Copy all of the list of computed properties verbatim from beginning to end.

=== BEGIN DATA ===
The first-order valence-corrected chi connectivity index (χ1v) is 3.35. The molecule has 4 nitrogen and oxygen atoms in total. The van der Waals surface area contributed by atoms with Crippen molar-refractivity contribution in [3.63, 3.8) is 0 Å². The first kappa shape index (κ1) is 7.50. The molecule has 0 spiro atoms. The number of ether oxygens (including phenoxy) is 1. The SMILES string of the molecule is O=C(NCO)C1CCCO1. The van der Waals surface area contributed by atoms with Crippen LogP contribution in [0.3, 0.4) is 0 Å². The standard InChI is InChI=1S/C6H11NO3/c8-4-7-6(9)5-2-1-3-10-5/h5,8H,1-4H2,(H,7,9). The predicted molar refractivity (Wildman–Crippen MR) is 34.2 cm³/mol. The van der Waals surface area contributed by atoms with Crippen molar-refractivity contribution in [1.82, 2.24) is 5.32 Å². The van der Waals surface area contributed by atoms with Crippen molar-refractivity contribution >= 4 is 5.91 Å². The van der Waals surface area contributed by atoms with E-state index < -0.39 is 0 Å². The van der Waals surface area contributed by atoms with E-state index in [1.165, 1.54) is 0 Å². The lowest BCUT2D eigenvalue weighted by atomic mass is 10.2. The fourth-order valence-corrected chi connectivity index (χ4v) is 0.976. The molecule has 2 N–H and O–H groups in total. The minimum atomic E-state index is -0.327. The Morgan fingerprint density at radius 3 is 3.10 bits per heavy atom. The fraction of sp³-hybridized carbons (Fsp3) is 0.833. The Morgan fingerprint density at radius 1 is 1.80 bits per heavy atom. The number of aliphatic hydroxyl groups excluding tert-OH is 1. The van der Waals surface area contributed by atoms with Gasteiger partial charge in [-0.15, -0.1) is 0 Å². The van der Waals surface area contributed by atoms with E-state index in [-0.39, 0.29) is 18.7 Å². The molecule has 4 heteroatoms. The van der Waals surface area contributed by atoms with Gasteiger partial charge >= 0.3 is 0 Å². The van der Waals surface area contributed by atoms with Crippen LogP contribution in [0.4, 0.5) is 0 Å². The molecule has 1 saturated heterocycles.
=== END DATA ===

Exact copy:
The first-order valence-corrected chi connectivity index (χ1v) is 3.35. The molecule has 4 nitrogen and oxygen atoms in total. The van der Waals surface area contributed by atoms with Crippen molar-refractivity contribution in [3.63, 3.8) is 0 Å². The first kappa shape index (κ1) is 7.50. The molecule has 0 spiro atoms. The number of ether oxygens (including phenoxy) is 1. The SMILES string of the molecule is O=C(NCO)C1CCCO1. The van der Waals surface area contributed by atoms with Crippen LogP contribution in [0.3, 0.4) is 0 Å². The standard InChI is InChI=1S/C6H11NO3/c8-4-7-6(9)5-2-1-3-10-5/h5,8H,1-4H2,(H,7,9). The predicted molar refractivity (Wildman–Crippen MR) is 34.2 cm³/mol. The van der Waals surface area contributed by atoms with Crippen molar-refractivity contribution in [1.82, 2.24) is 5.32 Å². The van der Waals surface area contributed by atoms with Crippen molar-refractivity contribution >= 4 is 5.91 Å². The van der Waals surface area contributed by atoms with E-state index < -0.39 is 0 Å². The van der Waals surface area contributed by atoms with E-state index in [1.165, 1.54) is 0 Å². The lowest BCUT2D eigenvalue weighted by atomic mass is 10.2. The fourth-order valence-corrected chi connectivity index (χ4v) is 0.976. The molecule has 2 N–H and O–H groups in total. The minimum atomic E-state index is -0.327. The Morgan fingerprint density at radius 3 is 3.10 bits per heavy atom. The fraction of sp³-hybridized carbons (Fsp3) is 0.833. The Morgan fingerprint density at radius 1 is 1.80 bits per heavy atom. The number of aliphatic hydroxyl groups excluding tert-OH is 1. The van der Waals surface area contributed by atoms with Gasteiger partial charge in [-0.15, -0.1) is 0 Å². The van der Waals surface area contributed by atoms with E-state index in [-0.39, 0.29) is 18.7 Å². The molecule has 4 heteroatoms. The van der Waals surface area contributed by atoms with Gasteiger partial charge >= 0.3 is 0 Å². The van der Waals surface area contributed by atoms with Crippen LogP contribution in [0.4, 0.5) is 0 Å². The molecule has 1 saturated heterocycles.